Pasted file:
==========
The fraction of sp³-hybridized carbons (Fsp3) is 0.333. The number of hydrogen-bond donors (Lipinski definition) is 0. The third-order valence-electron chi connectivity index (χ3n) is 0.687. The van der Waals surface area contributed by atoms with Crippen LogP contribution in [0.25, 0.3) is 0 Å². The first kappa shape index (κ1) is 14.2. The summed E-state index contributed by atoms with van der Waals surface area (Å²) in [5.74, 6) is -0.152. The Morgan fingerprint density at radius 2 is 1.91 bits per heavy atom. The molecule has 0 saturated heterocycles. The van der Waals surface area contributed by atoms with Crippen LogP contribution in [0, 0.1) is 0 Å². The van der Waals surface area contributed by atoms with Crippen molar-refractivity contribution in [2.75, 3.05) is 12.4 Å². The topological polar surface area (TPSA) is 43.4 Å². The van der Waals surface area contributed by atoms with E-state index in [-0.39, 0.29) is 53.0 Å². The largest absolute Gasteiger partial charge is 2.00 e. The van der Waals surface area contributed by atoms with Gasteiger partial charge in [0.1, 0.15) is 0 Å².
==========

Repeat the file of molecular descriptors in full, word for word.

The fraction of sp³-hybridized carbons (Fsp3) is 0.333. The number of hydrogen-bond donors (Lipinski definition) is 0. The third-order valence-electron chi connectivity index (χ3n) is 0.687. The van der Waals surface area contributed by atoms with Crippen LogP contribution in [0.25, 0.3) is 0 Å². The first kappa shape index (κ1) is 14.2. The summed E-state index contributed by atoms with van der Waals surface area (Å²) in [5.74, 6) is -0.152. The Morgan fingerprint density at radius 2 is 1.91 bits per heavy atom. The molecule has 0 saturated heterocycles. The van der Waals surface area contributed by atoms with Crippen LogP contribution in [0, 0.1) is 0 Å². The van der Waals surface area contributed by atoms with Crippen molar-refractivity contribution in [2.75, 3.05) is 12.4 Å². The topological polar surface area (TPSA) is 43.4 Å². The van der Waals surface area contributed by atoms with E-state index in [-0.39, 0.29) is 53.0 Å². The largest absolute Gasteiger partial charge is 2.00 e. The van der Waals surface area contributed by atoms with Gasteiger partial charge in [0.1, 0.15) is 0 Å².